Reeling’s lineup demonstrates the U.S.’s growing acceptance of the LGBT community, bringing an underground phenomenon into mainstream cinema. Knight said the festival has recently shifted away from traditional “coming-out” films and progressed toward genre cinema. 

“We’re seeing gay murder mysteries, comedies and horror films,” Knight said.

Previously, the development of VHS video and other technologies made the filmmaking process more accessible to the general public. Webb said the democratization of the medium—coupled with the grim social climate of the AIDS epidemic—revealed itself in an entirely new culture of filmmaking which explored darker themes.

However, Webb said she is less concerned by the shift in content and more absorbed by the hardships suffered by the community.

“It was heart-wrenching,” she said. “We would fly a filmmaker into the festival, we’d befriend them and enjoy their work, and then we would lose them.”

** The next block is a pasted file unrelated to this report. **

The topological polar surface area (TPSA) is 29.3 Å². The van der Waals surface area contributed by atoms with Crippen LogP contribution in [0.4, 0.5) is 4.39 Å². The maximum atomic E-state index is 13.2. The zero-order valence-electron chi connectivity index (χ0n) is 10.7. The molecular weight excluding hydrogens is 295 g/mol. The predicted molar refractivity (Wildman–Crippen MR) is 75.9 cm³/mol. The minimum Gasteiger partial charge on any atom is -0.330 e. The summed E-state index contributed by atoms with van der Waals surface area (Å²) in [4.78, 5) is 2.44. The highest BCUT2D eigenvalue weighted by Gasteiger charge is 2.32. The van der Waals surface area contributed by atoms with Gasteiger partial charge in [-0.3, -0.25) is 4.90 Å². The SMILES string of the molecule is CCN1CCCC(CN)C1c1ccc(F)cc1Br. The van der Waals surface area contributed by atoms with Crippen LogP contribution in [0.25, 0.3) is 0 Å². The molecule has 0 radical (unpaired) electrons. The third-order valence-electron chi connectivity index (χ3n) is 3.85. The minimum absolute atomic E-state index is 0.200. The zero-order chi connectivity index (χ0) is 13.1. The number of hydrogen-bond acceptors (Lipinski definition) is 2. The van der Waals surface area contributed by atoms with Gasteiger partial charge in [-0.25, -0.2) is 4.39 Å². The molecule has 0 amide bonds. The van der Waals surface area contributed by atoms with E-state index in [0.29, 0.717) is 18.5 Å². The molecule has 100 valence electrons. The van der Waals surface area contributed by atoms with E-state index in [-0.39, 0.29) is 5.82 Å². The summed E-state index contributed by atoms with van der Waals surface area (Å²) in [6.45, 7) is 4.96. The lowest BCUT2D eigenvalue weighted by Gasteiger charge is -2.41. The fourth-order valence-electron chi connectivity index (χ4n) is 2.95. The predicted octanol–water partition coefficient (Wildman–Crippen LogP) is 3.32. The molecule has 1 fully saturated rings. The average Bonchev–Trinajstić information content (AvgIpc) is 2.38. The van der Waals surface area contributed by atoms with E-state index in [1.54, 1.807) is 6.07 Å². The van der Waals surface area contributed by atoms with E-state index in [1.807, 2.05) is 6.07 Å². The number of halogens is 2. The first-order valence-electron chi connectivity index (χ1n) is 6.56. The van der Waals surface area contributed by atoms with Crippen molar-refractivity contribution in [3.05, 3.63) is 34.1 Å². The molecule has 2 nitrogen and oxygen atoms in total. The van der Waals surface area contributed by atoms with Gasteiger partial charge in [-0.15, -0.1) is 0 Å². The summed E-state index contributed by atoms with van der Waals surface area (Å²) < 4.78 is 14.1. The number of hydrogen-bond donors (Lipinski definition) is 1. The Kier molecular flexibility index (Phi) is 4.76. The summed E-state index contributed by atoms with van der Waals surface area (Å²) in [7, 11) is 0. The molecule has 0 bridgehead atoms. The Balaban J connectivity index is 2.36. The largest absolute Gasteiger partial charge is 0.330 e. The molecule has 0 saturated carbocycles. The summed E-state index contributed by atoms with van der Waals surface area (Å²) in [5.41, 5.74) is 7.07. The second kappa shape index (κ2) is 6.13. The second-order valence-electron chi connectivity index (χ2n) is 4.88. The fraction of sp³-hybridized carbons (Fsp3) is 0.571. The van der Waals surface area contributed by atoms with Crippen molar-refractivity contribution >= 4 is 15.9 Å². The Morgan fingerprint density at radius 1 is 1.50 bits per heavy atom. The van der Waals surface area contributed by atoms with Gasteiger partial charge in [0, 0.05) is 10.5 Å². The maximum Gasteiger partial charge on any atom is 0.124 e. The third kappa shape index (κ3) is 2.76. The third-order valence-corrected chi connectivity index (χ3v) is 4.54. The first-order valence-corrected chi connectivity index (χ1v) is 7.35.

In the festival’s early days, the only narrative LGBT films being shown were European, but as LGBT cinema gained traction in the United States—largely as a result of festivals like Reeling and Frameline—narrative LGBT cinema took off as well, Webb said. These festivals actively helped to bring LGBT culture out of the shadows and into the mainstream eye, she said. 

“We were suddenly selling out all of our seats and we had to turn people away,” Webb said. “We tapped into a raw need within a community that had been deprived. It was overwhelming. People were crying because they couldn’t get in.”

The Reeling Film Festival will continue to screen films at Landmark’s Century Centre Cinema, 2828 N Clark St., through Sept. 24. Visit reelingfilmfestival.org for show times and more information.